What's the Story?


Many years ago several residents made a map of the neighborhood's largest and most notable trees. During the pandemic, Gordon Coker uncovered this map and noticed many of the trees had died or been removed. So the initial goal was to update the orginal map and maybe add a few new trees. The goal eventually became: identify the largest examples of all the tree species within the neighborhood. Meg Staton—a professor and tree researcher at UT—converted that initial hand-drawn map into a shared Google Map and began to expand the number of species accounted for. Meg's husband, Evan Tishuk, thought he could help and used countless dog-walks to scout for hidden trees, confirm identifications, and break apparent ties. Over the course of several months, this yielded more than 50 new additions to the map. That necessitated a more sophisticated mapping and data solution, which resulted in the site you see here.

The Future

This project is built toward the goal of becoming a registered arboretum. Fulfilling the requirements of that involves more time and continued effort, but this database, map, and website helps provide the technological groundwork.

In the short term, we'll be adding the ability to associate more than 1 photo with each tree, better GPS integration, mobile device optimizations, and more detailed data about each tree.

There are discussions about:

  • Adding walking loop itineraries to the map,
  • Creating more elaborate scavenger hunts,
  • Holding an annual event,
  • Installing plaques,
  • Adding indentification information and images

If you have more suggestions, please contact us.

Frequently Asked Questions

Why isn't my tree listed anywhere?

Well, maybe it should be! Give us a heads up and we'll check it out!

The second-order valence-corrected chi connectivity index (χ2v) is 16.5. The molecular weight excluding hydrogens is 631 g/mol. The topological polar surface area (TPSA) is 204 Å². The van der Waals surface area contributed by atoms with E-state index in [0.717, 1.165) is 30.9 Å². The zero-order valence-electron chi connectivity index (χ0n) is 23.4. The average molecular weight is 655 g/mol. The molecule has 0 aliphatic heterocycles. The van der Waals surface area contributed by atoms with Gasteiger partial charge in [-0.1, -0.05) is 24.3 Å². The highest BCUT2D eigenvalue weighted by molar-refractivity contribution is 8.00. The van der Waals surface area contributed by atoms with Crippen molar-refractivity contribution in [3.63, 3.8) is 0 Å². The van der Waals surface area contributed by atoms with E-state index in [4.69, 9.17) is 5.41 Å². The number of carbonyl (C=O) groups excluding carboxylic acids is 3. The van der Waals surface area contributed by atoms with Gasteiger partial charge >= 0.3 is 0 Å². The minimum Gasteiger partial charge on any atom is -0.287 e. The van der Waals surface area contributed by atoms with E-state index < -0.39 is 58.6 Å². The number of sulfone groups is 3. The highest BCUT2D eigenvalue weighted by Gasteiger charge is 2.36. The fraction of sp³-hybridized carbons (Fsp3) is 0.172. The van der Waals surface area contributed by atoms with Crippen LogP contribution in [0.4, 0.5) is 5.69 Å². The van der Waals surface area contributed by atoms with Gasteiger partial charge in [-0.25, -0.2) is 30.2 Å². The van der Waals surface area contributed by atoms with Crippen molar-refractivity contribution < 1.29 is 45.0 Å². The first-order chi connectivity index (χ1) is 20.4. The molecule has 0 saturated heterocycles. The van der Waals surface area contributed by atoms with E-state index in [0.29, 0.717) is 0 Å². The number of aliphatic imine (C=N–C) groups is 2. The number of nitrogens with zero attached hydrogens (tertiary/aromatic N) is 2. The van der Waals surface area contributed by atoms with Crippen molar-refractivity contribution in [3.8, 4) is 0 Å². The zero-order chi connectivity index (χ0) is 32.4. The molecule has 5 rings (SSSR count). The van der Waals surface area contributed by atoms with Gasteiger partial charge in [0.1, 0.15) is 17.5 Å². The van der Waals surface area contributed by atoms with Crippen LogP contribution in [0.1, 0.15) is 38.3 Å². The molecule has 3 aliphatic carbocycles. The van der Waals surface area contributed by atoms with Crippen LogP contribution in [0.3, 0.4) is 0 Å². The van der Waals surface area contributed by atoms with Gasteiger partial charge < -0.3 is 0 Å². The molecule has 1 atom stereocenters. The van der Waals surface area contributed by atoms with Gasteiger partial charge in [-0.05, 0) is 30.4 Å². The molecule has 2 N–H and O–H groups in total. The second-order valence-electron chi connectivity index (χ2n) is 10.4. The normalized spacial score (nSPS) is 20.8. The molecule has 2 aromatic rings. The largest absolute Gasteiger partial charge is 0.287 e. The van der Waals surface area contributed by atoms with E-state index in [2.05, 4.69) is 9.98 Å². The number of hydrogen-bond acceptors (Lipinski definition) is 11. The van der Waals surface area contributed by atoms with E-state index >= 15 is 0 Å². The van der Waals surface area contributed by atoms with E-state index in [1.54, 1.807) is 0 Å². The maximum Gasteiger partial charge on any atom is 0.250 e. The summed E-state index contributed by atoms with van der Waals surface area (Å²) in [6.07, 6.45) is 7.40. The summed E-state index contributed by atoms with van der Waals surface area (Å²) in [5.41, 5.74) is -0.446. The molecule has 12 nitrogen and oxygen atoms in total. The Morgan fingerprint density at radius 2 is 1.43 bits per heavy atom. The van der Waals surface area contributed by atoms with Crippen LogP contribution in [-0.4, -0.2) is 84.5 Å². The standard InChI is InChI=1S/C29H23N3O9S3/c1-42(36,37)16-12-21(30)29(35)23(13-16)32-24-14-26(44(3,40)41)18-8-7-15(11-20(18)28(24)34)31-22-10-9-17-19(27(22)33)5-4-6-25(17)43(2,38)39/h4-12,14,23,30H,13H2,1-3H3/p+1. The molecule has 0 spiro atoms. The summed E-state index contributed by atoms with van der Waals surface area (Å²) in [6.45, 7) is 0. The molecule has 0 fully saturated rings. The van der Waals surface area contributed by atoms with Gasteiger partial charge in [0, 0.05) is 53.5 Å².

What are champions, silver medalists, giants, tree walk, etc in the map legend?

  • "Tree walk" is the path we've defined to showcase as many species as possible in the shortest route. Trees on this route will be tagged with small plates showing the tree's genus, species, and common name.
  • "Champions" are the largest examples of a given species within the neighborhood (at least, so far as we can tell). In some cases, there is only one example of a species, and it becomes the champion by default (see: the Butternut or the American Beech). Some champions are on the tree walk, most are not. To see a list of all champions, enable that layer in the map's legend.
  • "Silver" designates trees that are second place or next in line should the current champion be lost.
  • "Giants" are denoted with a star-shape icon on the map. They're subjectively chosen as uniquely large or impressive specimens that would contend with other large examples across the city, county, or state.
  • "Champion invasives" is perhaps a questionable label, but it denotes the largest example of an invasive tree species. We may expand this to include every known invasive sighted in the neighborhood.

What's considered a tree?

If it looks like a tree, has a diameter over 1 inch and/or is over 15 feet tall, it's probably eligible (with some exceptions, like bamboo or palms).

How can I help?

  • Could always use more and better photographs; especially for trees that are difficult to view from the sidewalk.
  • Do you have any pertinent historical knowledge? Send it in!
  • If you know of or own a tree that is missing from the map, please let us know.
  • If you see anything that's incorrect, let us know.
  • If you're looking to plant a tree, maybe consider something unique or under-represented—like an osage orange, or Kentucky coffee tree! Keep in mind the grass verge along the sidewalks are city-owned, so you would need permission to plant a tree there.
  • If you can, remove invasive trees from your property. For instance, there are tons of Ailanthus altissima (Tree of Heaven) all over the neighborhood.
  • As we seek arboretum status, there may be ample volunteer opportunities. Please stay tuned.